Tuesday

DEFENDS Strategy for Writing and Editing

Throughout this entry there is reference to a planning form. I have discussed this in other areas, but I will recap for you. A basic planning form has room on the top of the page for your "Topic." Next there is space for you to rephrase the Topic as a Question. Your answer to this question goes next and will be your "Working Thesis." Following this your planning form will be in a classic outline arrangement. Point "I" will be your Introduction (which will include your thesis/theme). Point II-IV contain your main ideas along with supporting details. Point "V" will contain your conclusion.



The DEFENDS approach to writing is a task-specific writing strategy that is used along with organizational forms. DEFENDS guides students through the writing process, beginning with the planning stage and progressing through organizing ideas and proofreading. It assumes that research has been completed. The seven steps in the strategy are discussed below.


Decide on goals and theme


o Decide who will read the paper and what you hope will happen when they do.


o Decide what kind of information you need to communicate.

o Decide what your theme will be about.


o Note the theme on your planning form.

Estimate main ideas and details


o Think of at least two or three main ideas that will explain your theme.

o Make sure the main ideas are different.


o Note the main ideas on your planning form.

o Note at least three details that can be used to explain each main idea.


Figure the best order of main ideas and details


o Decide which main idea to write about first, second, etc. and note them on the planning form. Your order will change depending what type of essay you are going to be writing. Main ideas might be in chronological order or by order of importance. Regardless, the order should make sense in relation to your theme.


o For each main idea, note the best order for presenting the details on the planning form.


o Make sure the orders are logical.

Express the theme in the first sentence


o The first sentence of your essay should state what the essay is about. Basically, you are going to look at your topic and turn it into a question. The answer to this question is your thesis. This thesis should be the controlling idea of the entire paper/essay. If your central idea is strong then the paper will naturally flow from this. This is also a measure for the rest of your paper. You will use your thesis or controlling idea to keep yourself on track.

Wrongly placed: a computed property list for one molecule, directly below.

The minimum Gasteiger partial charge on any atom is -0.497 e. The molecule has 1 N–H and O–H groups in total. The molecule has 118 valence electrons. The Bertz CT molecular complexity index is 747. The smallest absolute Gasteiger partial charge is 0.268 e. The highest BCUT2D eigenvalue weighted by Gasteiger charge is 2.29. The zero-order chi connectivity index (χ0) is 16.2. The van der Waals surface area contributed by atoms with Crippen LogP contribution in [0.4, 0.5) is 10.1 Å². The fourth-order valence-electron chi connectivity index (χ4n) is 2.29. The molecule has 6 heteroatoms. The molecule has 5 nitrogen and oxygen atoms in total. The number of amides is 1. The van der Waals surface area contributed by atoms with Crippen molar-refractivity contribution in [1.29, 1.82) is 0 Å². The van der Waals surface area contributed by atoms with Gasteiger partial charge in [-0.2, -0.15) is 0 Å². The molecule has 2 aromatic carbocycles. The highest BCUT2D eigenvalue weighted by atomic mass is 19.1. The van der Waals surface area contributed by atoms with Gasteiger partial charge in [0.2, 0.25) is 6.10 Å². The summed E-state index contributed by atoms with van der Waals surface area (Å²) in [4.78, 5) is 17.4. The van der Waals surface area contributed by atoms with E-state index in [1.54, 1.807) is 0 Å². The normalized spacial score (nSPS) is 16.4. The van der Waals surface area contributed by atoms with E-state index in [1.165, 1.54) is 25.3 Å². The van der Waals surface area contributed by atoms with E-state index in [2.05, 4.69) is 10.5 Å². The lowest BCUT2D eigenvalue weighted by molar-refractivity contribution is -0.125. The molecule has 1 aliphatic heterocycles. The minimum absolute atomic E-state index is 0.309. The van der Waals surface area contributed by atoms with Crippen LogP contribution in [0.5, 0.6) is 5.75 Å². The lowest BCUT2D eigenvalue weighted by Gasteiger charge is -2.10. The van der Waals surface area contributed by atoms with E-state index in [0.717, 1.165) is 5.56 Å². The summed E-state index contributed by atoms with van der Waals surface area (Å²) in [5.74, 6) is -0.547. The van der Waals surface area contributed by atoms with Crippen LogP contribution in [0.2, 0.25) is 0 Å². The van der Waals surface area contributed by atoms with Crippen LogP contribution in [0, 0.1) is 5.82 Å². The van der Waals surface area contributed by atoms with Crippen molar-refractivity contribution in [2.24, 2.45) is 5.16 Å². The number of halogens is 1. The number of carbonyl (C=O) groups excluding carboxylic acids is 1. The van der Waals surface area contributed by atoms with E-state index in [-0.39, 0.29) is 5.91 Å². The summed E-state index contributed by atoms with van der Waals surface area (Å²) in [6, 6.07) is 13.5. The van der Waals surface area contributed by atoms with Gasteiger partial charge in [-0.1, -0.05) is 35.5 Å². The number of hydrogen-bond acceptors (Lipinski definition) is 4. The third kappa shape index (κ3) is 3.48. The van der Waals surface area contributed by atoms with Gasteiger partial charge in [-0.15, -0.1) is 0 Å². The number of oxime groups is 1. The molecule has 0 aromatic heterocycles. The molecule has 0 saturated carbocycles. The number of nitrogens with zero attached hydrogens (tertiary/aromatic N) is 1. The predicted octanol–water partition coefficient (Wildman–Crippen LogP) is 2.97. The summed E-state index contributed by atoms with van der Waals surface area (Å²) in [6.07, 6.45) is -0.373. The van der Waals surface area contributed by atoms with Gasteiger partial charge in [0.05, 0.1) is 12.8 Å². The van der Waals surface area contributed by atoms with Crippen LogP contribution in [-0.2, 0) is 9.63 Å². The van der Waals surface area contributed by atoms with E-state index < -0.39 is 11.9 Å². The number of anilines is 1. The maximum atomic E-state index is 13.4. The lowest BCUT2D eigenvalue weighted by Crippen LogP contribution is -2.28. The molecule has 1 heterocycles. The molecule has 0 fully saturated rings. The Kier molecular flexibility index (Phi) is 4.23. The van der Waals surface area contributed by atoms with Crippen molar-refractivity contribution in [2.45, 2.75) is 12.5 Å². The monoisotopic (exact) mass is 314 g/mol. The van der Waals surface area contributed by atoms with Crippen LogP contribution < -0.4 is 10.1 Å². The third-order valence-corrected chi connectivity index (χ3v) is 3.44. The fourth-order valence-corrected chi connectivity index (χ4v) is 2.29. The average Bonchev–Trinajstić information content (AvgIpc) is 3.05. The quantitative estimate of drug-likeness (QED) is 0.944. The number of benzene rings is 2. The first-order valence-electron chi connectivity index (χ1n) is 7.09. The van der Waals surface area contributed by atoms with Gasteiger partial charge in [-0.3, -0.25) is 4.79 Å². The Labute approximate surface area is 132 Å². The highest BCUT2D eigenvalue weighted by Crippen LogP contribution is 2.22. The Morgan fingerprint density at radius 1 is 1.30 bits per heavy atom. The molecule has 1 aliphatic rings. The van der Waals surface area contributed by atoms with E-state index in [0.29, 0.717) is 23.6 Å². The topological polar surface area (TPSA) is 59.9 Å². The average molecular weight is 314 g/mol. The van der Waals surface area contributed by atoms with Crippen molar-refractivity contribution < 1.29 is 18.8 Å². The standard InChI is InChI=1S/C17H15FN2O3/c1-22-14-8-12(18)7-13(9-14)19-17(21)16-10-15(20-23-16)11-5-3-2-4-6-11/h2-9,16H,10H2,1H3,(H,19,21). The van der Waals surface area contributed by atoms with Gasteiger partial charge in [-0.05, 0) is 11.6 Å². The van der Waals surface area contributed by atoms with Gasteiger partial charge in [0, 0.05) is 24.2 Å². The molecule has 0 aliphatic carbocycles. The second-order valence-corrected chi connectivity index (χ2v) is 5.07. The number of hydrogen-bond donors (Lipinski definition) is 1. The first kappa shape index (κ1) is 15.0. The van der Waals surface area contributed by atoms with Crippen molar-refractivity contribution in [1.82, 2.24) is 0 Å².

o For longer papers, the theme should be stated somewhere in the first paragraph or section.

Note each main idea and supporting points


o Note your first main idea using a complete sentence; explain this main idea using the details you ordered earlier.


o Tell yourself positive statements about your writing and tell yourself to write more.

o Repeat for each of the other main ideas.

Drive home the message in the last sentence


o Restate what your theme was about in the last sentence or last paragraph. You should ask your self if the paper was consistent with your original thesis or controlling idea. If the paper veered from the original idea then this is a good place to reevaluate and go back into the paper.

o Be sure to use different wordings when repeating your theme.

Search for errors and correct them


o Look for different kinds of errors in your essay and correct them. The point of this guide is to allow you, as a self-editor, to have an organized approach to editing. It often helps to go through your essay several different times, each time searching for different types of errors or problems. Use the following as a guide. S-E-A-R-C-H

 Set editing goals
 Examine your essay to see if it makes sense
 Ask yourself whether your message will be clear to others
 Reveal picky errors (capitalization, punctuation, spelling, etc.)
 Copy over neatly or retype
 Have a last look for errors

Adapted from the “Learning Strategies Database” provided by the Center for the Advancement of Learning at Muskingum University. http://www.muskingum.edu/~cal/database/general/